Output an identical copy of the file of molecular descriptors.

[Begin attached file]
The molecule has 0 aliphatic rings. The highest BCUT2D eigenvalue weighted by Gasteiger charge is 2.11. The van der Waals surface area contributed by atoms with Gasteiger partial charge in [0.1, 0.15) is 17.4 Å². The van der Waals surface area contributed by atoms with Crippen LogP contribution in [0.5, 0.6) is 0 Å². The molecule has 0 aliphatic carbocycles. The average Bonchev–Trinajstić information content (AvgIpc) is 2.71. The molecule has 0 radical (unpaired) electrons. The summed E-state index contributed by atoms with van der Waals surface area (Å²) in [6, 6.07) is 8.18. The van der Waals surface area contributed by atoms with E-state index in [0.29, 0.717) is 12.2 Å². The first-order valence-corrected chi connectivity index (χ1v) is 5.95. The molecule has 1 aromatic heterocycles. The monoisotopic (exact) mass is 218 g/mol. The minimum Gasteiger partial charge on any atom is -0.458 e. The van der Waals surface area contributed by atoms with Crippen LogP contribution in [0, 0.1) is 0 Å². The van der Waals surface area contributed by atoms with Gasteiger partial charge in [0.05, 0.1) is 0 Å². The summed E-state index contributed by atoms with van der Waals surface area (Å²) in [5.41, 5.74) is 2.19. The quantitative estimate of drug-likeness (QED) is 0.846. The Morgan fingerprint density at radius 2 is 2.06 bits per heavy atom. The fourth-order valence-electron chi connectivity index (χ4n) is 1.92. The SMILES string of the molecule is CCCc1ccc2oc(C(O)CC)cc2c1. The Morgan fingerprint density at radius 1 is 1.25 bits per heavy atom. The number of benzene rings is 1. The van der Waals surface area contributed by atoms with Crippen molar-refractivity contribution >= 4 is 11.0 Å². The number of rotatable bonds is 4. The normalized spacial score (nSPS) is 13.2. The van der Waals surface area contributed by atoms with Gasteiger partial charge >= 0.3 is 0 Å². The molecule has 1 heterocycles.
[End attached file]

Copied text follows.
The molecule has 0 aliphatic rings. The highest BCUT2D eigenvalue weighted by Gasteiger charge is 2.11. The van der Waals surface area contributed by atoms with Gasteiger partial charge in [0.1, 0.15) is 17.4 Å². The van der Waals surface area contributed by atoms with Crippen LogP contribution in [0.5, 0.6) is 0 Å². The molecule has 0 aliphatic carbocycles. The average Bonchev–Trinajstić information content (AvgIpc) is 2.71. The molecule has 0 radical (unpaired) electrons. The summed E-state index contributed by atoms with van der Waals surface area (Å²) in [6, 6.07) is 8.18. The van der Waals surface area contributed by atoms with E-state index in [0.29, 0.717) is 12.2 Å². The first-order valence-corrected chi connectivity index (χ1v) is 5.95. The molecule has 1 aromatic heterocycles. The monoisotopic (exact) mass is 218 g/mol. The minimum Gasteiger partial charge on any atom is -0.458 e. The van der Waals surface area contributed by atoms with Crippen LogP contribution in [0, 0.1) is 0 Å². The van der Waals surface area contributed by atoms with Gasteiger partial charge in [0.05, 0.1) is 0 Å². The summed E-state index contributed by atoms with van der Waals surface area (Å²) in [5.41, 5.74) is 2.19. The quantitative estimate of drug-likeness (QED) is 0.846. The Morgan fingerprint density at radius 2 is 2.06 bits per heavy atom. The fourth-order valence-electron chi connectivity index (χ4n) is 1.92. The SMILES string of the molecule is CCCc1ccc2oc(C(O)CC)cc2c1. The Morgan fingerprint density at radius 1 is 1.25 bits per heavy atom. The number of benzene rings is 1. The van der Waals surface area contributed by atoms with Crippen molar-refractivity contribution >= 4 is 11.0 Å². The number of rotatable bonds is 4. The normalized spacial score (nSPS) is 13.2. The van der Waals surface area contributed by atoms with Gasteiger partial charge >= 0.3 is 0 Å². The molecule has 1 heterocycles.